The ScoreMetrics Method is based on incorporating multiple proven, back-tested, profitable systems on sporting events to create a collective pool of trade alerts. It combines the systems with a technique for risk management and unit allocation, and even builds-in signals for when to abandon a system that is no longer valid (yes this happens occasionally). To understand the method we first need to break down how we find winning systems.
If you have followed sports (which is by no means a requirement for participating in ScoreMetrics – see the section about widgets) then you may be familiar with what I like to refer to as Old Gambler’s Wives Tales. Something like warm weather football teams can’t cover on the road in cold weather.
The reality is there is no system derived from a single repeating pattern. That is a trend and a trend can and will change. It is actually a naturally self-correcting issue because as a repeating pattern becomes more evident, money shifts to trade the pattern, which in turn changes the odds or line to eventually account for the pattern. Or in some cases the pattern simply normalizes via a ‘regression to the mean,’ which essentially means that data can get out of whack, but ultimately re-centers itself over time, otherwise known as the correction of an anomaly.
A great example of this is simply analyzing the flip of a penny. If you flip a penny 10 times it should produce tails 5 times and heads 5 times, right? Reality doesn’t work this way, however, as any given 10 flips can produce a wide range of results. Perhaps you flip 8 heads and 2 tails. This appears to be a pattern of heads, and that data could actually continue to widen on your next 10 flips, but over the course of a million flips of the penny the number will come very, very close to 50% heads and 50% tails, as over time the laws of statistical probability will ‘regress’ the data towards its natural mean. In simpler terms, the law of averages will play out over time.
So when you hear one of those Old Gambler’s Wives Tales, we must keep this law of averages in mind and realize this type of tip is really just catching a pattern deviating outside of its expected long term average, and over time it will likely normalize either because the odds/lines will adjust for the tendency or due to the underlying action regressing to its mean performance.
ScoreMetrics approaches systems quite a bit differently. It all starts with an underlying principle or logic, like a certain umpire in baseball has a ‘tight’ strike zone and therefore creates more walks and less strikeouts. Therefore, one could expect that this would increase the on-base percentage in a game which leads to more runs scored, which leads to higher scoring games and the tendency for these games to go over a particular over/under total.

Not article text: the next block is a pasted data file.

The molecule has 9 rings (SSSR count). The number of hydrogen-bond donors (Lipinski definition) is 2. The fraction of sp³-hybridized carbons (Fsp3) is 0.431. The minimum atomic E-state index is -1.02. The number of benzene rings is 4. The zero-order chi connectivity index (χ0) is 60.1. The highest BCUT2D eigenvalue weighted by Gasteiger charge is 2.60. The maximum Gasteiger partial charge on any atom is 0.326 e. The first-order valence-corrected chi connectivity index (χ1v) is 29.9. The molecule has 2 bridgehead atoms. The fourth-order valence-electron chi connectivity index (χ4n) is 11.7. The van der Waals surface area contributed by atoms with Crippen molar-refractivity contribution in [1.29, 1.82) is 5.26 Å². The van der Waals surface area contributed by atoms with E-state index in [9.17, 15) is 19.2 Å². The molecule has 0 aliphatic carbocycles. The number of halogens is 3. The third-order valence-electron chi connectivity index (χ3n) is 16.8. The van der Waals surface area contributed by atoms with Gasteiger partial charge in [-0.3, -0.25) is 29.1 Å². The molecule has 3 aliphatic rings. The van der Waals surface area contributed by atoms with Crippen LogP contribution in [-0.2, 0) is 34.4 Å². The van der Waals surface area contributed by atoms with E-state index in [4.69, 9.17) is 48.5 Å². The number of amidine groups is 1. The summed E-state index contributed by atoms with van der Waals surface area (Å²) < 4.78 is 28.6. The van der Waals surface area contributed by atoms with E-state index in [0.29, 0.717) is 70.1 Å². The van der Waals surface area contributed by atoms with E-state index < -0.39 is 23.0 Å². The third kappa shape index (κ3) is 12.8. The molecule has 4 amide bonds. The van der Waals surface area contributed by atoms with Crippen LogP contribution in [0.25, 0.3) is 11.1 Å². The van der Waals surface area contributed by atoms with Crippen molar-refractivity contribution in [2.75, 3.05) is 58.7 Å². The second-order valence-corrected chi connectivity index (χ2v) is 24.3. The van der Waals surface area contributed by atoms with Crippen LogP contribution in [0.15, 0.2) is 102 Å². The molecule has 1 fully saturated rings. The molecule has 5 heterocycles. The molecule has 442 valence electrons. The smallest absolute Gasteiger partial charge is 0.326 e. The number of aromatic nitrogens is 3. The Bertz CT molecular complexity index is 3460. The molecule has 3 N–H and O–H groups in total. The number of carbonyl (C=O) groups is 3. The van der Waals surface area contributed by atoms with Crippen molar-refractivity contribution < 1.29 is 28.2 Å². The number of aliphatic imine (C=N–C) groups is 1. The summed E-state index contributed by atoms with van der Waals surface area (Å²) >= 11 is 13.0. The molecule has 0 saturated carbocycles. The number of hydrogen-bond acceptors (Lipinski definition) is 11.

On the surface this might hold up for a while, although one could argue that oddsmakers will eventually identify this pattern and adjust accordingly. However, we start with this core logic and (always) back-test results. We find all umpires that call games tight and check their track record with over/unders, not just recently, but over time. In this example, let’s say this produces a 55% success rate taking the ‘over’ in those games.
This, in and of itself, is not groundbreaking. However, ScoreMetrics uses a ‘layered’ approach to systems development. By this I mean that it takes that original logic and adds other logical layers to the rules of the system. For example, the next layer might be to only include games in which the wind is blowing out of the outfield side of the stadium in excess of 8mph. One could argue this will increase the odds of homeruns and thus increase the score total for the game. Now let’s say, for example, that of the games with those ‘tight’ umpires that also has wind over 8mph blowing in the ‘right’ direction, the over hits 59% of the time. We continue to add additional layers until the system hits the sweet spot. For a system to be in the sweet spot it should have enough layers to optimize the ROI, but not so many layers that the system is diluted by nonsensical inclusions. This is typically 4 or 5 layers, with some instances of 3 or 6 being appropriate.
Always remember that it is not enough to just find a pattern that produces a positive ROI for the last week, month or year. With ScoreMetrics I mandate that each system must be tested for a minimum of ten years, with at least 8 winning years, in order for it to be accepted into our portfolio.